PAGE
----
Merry're fired.

Once upon a time, the term “getting fired” meant you did something really wrong at your job and your employer told you to get out and stay out. The term “laid off” meant you were sent home for a while but could quite possibly be called back to work in a reasonable amount of time, as was the case many times in the steel industry. For example, a blast furnace might be shut down in one of the steel mills for repairs; workers were sent home and then called back once things were up and running again. Eventually the term “laid off” made its way to other industries, however, rarely was a ”call back” to work involved…if ever.

This past week, a friend of mine was laid off (after 29 years with the same organization…nice) and another friend was offered the opportunity to re-interview for her current job, as her job was being combined with that of a similar position located a state away. The reasons for these organizational changes can be sliced and diced many ways and, I’m sure, eventually the blame will fall at the feet of the President of the United States. Certainly there are plenty of layers of individuals where the reasons for these changes can be traced. Whatever the case may be, whether it’s a weak economy or simply bad decisions when it came to staffing, one person is out looking for work and the other is panicked that she’ll be doing the same thing by the end of the month.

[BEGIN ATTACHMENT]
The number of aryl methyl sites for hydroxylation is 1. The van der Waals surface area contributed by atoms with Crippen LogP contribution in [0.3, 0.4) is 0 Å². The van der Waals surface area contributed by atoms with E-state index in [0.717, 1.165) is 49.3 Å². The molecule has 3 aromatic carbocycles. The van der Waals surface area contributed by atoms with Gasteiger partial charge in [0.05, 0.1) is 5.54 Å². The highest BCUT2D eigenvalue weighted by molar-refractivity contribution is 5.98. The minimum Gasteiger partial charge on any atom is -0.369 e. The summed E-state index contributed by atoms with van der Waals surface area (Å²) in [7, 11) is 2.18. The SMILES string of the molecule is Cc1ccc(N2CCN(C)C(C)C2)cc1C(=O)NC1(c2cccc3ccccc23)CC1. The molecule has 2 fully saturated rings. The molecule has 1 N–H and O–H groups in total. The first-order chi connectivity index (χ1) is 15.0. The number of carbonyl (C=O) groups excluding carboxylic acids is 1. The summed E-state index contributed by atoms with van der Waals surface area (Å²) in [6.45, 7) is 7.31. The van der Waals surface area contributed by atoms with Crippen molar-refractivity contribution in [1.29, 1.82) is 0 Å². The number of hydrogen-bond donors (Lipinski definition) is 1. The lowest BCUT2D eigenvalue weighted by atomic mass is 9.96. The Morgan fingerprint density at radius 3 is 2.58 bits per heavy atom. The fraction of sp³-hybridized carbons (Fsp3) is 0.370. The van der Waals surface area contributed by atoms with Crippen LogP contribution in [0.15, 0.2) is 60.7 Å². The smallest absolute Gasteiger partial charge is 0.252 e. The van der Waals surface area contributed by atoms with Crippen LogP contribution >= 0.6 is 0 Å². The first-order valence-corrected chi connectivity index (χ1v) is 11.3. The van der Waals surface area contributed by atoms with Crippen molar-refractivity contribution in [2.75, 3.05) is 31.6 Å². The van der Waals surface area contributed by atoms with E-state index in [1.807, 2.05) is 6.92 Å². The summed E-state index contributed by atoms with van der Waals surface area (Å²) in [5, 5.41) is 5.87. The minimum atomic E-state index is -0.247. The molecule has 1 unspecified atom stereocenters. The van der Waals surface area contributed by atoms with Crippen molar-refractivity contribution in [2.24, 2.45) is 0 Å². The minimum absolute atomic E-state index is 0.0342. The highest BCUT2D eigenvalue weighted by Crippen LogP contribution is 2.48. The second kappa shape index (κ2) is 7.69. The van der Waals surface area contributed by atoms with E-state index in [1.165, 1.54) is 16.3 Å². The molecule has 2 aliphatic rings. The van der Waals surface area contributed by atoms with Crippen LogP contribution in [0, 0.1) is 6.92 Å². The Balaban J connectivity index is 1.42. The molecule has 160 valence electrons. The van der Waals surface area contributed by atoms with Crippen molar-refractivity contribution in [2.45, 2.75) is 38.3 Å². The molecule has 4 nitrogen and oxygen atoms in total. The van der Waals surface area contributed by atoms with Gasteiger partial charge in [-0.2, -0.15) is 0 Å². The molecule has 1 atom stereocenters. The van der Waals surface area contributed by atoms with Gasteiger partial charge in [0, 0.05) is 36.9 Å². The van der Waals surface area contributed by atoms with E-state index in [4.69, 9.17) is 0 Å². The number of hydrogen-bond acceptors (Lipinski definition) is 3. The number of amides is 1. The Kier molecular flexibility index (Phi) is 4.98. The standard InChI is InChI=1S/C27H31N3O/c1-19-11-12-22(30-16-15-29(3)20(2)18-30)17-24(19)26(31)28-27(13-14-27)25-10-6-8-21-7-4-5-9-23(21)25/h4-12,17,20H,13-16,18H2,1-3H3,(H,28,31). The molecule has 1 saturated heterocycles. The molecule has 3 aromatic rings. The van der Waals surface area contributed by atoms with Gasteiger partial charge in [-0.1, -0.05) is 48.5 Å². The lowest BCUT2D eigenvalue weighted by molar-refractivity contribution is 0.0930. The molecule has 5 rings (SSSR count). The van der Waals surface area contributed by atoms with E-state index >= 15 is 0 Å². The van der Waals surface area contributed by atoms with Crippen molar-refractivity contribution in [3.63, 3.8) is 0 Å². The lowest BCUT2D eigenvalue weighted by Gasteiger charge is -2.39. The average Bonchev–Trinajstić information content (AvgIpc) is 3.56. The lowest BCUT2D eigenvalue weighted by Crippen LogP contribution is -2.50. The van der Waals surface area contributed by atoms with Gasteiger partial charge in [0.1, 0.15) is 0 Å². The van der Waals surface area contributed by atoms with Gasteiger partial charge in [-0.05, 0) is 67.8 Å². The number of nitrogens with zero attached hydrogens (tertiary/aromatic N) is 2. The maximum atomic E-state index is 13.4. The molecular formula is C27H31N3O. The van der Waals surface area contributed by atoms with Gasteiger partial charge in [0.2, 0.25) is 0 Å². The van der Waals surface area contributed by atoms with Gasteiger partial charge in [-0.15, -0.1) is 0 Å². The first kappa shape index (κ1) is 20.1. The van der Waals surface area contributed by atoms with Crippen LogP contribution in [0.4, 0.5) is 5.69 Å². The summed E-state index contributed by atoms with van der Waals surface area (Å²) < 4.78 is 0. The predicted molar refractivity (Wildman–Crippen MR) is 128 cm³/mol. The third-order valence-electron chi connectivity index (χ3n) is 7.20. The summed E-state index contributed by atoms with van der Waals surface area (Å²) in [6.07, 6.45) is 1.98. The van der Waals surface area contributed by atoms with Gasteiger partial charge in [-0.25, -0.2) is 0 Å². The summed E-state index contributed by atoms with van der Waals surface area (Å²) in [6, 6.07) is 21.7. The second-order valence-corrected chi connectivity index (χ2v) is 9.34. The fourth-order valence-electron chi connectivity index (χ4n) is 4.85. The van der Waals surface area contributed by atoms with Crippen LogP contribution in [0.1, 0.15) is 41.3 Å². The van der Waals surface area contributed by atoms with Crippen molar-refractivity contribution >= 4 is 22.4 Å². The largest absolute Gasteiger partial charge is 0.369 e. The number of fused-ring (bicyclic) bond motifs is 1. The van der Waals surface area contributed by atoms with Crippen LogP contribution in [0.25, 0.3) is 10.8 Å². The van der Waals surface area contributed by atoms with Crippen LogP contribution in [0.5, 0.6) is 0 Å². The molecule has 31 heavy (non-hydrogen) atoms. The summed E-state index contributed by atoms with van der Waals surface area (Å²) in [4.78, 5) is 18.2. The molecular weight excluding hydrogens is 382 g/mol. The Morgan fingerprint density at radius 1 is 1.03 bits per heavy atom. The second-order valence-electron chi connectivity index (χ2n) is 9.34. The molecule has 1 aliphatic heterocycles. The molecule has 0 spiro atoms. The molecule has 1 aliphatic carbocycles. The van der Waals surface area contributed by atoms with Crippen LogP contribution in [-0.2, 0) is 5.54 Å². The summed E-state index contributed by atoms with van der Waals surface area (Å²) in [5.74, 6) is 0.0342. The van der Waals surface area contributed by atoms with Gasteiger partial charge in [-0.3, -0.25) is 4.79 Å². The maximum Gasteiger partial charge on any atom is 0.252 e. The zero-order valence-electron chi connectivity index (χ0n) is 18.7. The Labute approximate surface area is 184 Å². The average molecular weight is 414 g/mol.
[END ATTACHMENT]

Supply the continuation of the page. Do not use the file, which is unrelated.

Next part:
It’s been nearly two years since I was in a similar situation, having been laid off by a large pharmaceutical company where I had served for 21 years. In the pharmaceutical industry, staffing decisions are made based on what products are currently marketed and what products are in the “pipeline” or in other words, what is about to be brought to market. In my case, it was a situation of the company continuing to make sizeable profits, however, by promoting certain products where the cow had either been milked dry and the patents were set to expire or with products that were so bad that they couldn’t continue to be sold if we gave away a free iron with each prescription.

Regardless of the cause of some of these layoffs, there is a feeling held by the person who was just kicked to the proverbial curb that they’ve been devalued. Some companies do their best to help in terms of outplacement services as a means to get people on the right track. It also might be a way to the clear their corporate conscience and help to justify their inept decisions which led to the layoffs in the first place.

As a sales manager with that pharmaceutical company, I was also faced with the unenviable task of notifying employees in smaller scale layoffs in prior years. It wasn’t something that I looked forward to doing and certainly not something I care to even think about to this day, yet I had no choice. Although I didn’t like delivering that awful news to someone and I felt a great deal of empathy, I don’t know that I fully understood what those folks really felt like until I was faced with being laid off myself.

When my turn finally came, I’ll never forget the stone cold look of insensitive indifference on the face of my boss as the news was delivered. After 21 years (most of them very successful) I was handed an envelope with information pertaining to a conference call to be held the next day in which the severance package would be detailed. I was also handed a box with a FedEx packing slip (yes, it was pre-paid…thanks) for me to go home, box up whatever files I had and promptly ship it back to the home office. I will say that the box and FedEx packing slip were promptly deposited in the parking garage dumpster on my way out of the office following what was, at the most, a ten minute meeting.